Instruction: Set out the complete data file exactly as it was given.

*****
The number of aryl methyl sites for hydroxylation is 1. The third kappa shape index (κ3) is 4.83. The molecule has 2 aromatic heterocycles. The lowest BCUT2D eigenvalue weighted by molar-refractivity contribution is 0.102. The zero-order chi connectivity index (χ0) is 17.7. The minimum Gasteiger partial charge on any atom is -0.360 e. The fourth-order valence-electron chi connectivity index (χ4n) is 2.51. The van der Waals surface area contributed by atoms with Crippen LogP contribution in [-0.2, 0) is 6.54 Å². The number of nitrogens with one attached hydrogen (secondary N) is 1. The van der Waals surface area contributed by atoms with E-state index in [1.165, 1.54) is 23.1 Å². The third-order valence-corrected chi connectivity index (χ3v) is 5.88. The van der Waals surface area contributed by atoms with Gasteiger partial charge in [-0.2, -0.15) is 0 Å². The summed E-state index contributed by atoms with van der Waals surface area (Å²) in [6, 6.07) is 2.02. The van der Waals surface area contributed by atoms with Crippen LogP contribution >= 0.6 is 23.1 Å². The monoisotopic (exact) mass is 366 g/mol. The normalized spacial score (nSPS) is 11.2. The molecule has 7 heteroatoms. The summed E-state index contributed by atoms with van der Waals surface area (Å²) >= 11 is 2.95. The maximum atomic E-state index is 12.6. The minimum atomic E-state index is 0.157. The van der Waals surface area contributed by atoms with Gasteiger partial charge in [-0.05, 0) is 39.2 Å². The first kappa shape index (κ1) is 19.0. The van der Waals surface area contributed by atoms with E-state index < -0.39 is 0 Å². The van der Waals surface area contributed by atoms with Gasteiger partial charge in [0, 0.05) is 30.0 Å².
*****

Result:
The number of aryl methyl sites for hydroxylation is 1. The third kappa shape index (κ3) is 4.83. The molecule has 2 aromatic heterocycles. The lowest BCUT2D eigenvalue weighted by molar-refractivity contribution is 0.102. The zero-order chi connectivity index (χ0) is 17.7. The minimum Gasteiger partial charge on any atom is -0.360 e. The fourth-order valence-electron chi connectivity index (χ4n) is 2.51. The van der Waals surface area contributed by atoms with Crippen LogP contribution in [-0.2, 0) is 6.54 Å². The number of nitrogens with one attached hydrogen (secondary N) is 1. The van der Waals surface area contributed by atoms with E-state index in [1.165, 1.54) is 23.1 Å². The third-order valence-corrected chi connectivity index (χ3v) is 5.88. The van der Waals surface area contributed by atoms with Gasteiger partial charge in [-0.2, -0.15) is 0 Å². The summed E-state index contributed by atoms with van der Waals surface area (Å²) in [6, 6.07) is 2.02. The van der Waals surface area contributed by atoms with Crippen LogP contribution >= 0.6 is 23.1 Å². The monoisotopic (exact) mass is 366 g/mol. The normalized spacial score (nSPS) is 11.2. The molecule has 7 heteroatoms. The summed E-state index contributed by atoms with van der Waals surface area (Å²) >= 11 is 2.95. The maximum atomic E-state index is 12.6. The minimum atomic E-state index is 0.157. The van der Waals surface area contributed by atoms with Gasteiger partial charge in [-0.05, 0) is 39.2 Å². The first kappa shape index (κ1) is 19.0. The van der Waals surface area contributed by atoms with E-state index < -0.39 is 0 Å². The van der Waals surface area contributed by atoms with Gasteiger partial charge in [0, 0.05) is 30.0 Å².